Artificial Tennis Court Maintenance
Regular maintenance should begin immediately the carpet installation is completed, some installers and manufacturers still recommend regular drag-brushing and no more, this is not adequate to keep the surface free draining and in good condition.
All organic matter should be removed from the surface as soon as possible. Playing on a surface covered in leaves and debris leads to a rapid breakdown of the organic matter, this is then pushed down into the infill by foot pressure, likewise drag brushing when debris is present will break the debris into smaller particles which are then pushed down into the surface, eventually these particles in combination with broken fibres, atmospheric pollution and algal growth will lead to failure of the drainage characteristics of the infill material, this in turn renders the surface dangerous and unplayable with the resultant need and significant cost of a major renovation.
Most surfaces with sand infill are either designed to be sand filled or dressed, with the majority of sand filled carpets designed to be filled with sand to within one or two mm of the surface. The sand is there to support the pile. Carpets that are under-sanded will suffer excessive foot wear and the pile will fold allowing more of it to come into contact with feet, brushes etc, shortening its life span. Excess sand can be dangerous on the surface for football, tennis and multi-sports surfaces although some hockey players find this desirable as it limits foot lock, so a balance has to be found.
The new artificial clay tennis courts are purposely overfilled with red coloured sand to try and mimic clay court characteristics, with these it is desirable to be able to slide on the surface.
The most effective machine for regular use on a sand filled or sand dressed tufted surface is an Aussie cleansweep. These machines can be used by most, as they are simply pulled around collecting debris, this can then be shaken off at a collection point for later removal. The cleansweep is also very effective at levelling surface sand out and working new infill material into the surface, they are particularly effective on Artificial clay courts.
The cleansweep machine will not work effectively on needle punched surfaces ie Playrite matchwinner. On these surfaces the use of a leaf blower is recommended, care must be taken under dry conditions not to blow the sand off the surface.
Petrol engined sweepers or powerbrushes can be used to great effect on these surfaces not only for removing debris but also to keep the infill de-compacted and to straighten the carpet fibres, again these machines should be used with care so as not to remove too much infill.
When using a powerbrush to remove moss from the surface the moss should have been sprayed first to kill it, it is almost inevitable that some infill material is going to be removed from the surface, this should be replaced as soon as possible with the required grade of specialist silica sand. A push along centrifugal or drop spreader is the easiest way to distribute the new sand.
Small ride on tractors with attached brushes should be avoided, in my opinion, as the brushes are never stiff enough to counteract the compacting effect caused by the tractor wheels.
then moss spraying should be carried out regularly twice a year, to coincide with the main growth periods in spring and autumn, with spot spraying in between times. Algon although no longer sold as a moss killer is particularly effective. Heavy moss infestations can be removed mechanically with a Top Keeper Pro.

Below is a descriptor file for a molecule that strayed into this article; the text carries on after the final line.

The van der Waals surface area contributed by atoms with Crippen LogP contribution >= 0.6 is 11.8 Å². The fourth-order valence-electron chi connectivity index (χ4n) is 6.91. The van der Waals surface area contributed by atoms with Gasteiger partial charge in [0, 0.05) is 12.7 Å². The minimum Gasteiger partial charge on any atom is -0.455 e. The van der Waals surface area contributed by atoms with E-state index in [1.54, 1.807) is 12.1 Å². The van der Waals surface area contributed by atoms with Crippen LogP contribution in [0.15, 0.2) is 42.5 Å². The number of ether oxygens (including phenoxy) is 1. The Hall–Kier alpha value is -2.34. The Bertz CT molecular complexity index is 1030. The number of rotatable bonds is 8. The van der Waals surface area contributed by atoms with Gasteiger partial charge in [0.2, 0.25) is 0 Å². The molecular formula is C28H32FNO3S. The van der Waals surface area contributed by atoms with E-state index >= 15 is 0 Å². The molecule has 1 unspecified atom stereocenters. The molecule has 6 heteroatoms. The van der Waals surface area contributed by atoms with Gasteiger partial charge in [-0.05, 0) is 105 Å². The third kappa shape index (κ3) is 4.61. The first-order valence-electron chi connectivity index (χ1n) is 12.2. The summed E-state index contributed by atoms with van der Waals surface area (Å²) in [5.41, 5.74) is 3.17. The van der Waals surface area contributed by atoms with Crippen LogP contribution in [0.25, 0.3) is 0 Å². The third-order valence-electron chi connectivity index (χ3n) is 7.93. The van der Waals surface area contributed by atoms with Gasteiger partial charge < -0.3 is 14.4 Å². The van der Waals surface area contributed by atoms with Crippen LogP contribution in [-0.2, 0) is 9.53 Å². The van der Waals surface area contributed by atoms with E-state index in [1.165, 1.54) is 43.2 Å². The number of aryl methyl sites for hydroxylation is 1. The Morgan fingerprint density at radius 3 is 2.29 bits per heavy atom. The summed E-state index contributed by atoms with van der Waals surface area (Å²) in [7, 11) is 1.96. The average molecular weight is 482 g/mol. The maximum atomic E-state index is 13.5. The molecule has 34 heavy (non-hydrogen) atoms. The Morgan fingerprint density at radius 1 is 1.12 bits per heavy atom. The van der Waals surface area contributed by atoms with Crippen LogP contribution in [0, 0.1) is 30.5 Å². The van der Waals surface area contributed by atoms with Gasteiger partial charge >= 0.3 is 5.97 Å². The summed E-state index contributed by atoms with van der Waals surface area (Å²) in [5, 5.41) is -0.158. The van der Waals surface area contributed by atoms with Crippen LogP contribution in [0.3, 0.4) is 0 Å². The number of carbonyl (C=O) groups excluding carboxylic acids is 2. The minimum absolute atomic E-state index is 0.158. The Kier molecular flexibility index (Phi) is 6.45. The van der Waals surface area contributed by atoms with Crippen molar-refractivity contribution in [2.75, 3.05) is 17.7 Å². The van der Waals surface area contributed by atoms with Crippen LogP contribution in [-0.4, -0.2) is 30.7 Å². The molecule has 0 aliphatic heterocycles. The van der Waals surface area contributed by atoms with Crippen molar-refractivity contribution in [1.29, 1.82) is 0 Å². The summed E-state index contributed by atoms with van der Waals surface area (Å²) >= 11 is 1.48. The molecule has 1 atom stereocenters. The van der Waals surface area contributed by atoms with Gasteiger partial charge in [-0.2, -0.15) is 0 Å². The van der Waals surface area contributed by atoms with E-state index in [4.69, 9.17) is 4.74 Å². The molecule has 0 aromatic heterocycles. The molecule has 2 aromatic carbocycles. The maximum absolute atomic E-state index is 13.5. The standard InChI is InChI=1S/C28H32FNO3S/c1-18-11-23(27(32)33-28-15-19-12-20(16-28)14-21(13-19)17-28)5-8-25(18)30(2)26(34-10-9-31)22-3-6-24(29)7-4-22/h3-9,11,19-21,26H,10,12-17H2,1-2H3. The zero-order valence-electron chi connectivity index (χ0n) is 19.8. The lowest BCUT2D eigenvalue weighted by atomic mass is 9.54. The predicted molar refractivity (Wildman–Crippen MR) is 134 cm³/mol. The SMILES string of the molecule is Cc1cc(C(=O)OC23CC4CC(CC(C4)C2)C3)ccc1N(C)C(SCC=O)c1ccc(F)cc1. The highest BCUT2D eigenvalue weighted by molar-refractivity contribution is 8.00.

It is much better to implement an effective moss prevention plan from day one rather than to use fire brigade tactics.
Algae becomes more and more of a problem as the climate changes and a larger proportion of the year becomes favourable for algal growths.
The typical scenario within the lifecycle of these surfaces is that they remain free draining and moss and algae free, for the first few years, Drainage depends on the location and the amount of contaminants that are in the sand infill, these can be organic or atmospheric in nature, as the contaminants build up in the surface, drainage levels start to fail. Initially you will notice the court takes longer to drain after heavy rain, this is the first bad sign, Once drainage is compromised and the weather is warm and wet you have the ideal conditions for algae to grow. This is typified by patches of sludge appearing in the low areas on the court.
There are two ways to deal with this:
The sludge can be repeatedly removed with a power brush or similar, the area can then be sprayed with an algaecide, this should be worked into the surface as much as possible and repeated, 7-10 days, after the initial application.
The contamination and contaminated sand needs to be replaced with new this is a specialist operation known as a refurbishment or restoration, and these processes costs a considerable amount.
To try and stop the above happening, on top of routine in-house maintenance, we recommend either:
That a specialist contactor is employed with a machine to deep clean the surface, these machines lift the sand infill sieve it and then use vacuum extraction to remove fine contaminants. This operation should be carried out at least annually.
As an alternative to deep cleans for in-house maintenance the top layer of sand can be removed and replaced on a regular basis. The surface should be sprayed with a chemical to kill algae and moss spores before re introduction of the new sand.
The above represents the ideas and information gained by Sweepfast ltd at this time and should only be used in conjunction with guidelines from your manufacturer and installer.
We are happy to give advice at any time with regard to any aspect of the maintenance of these surfaces.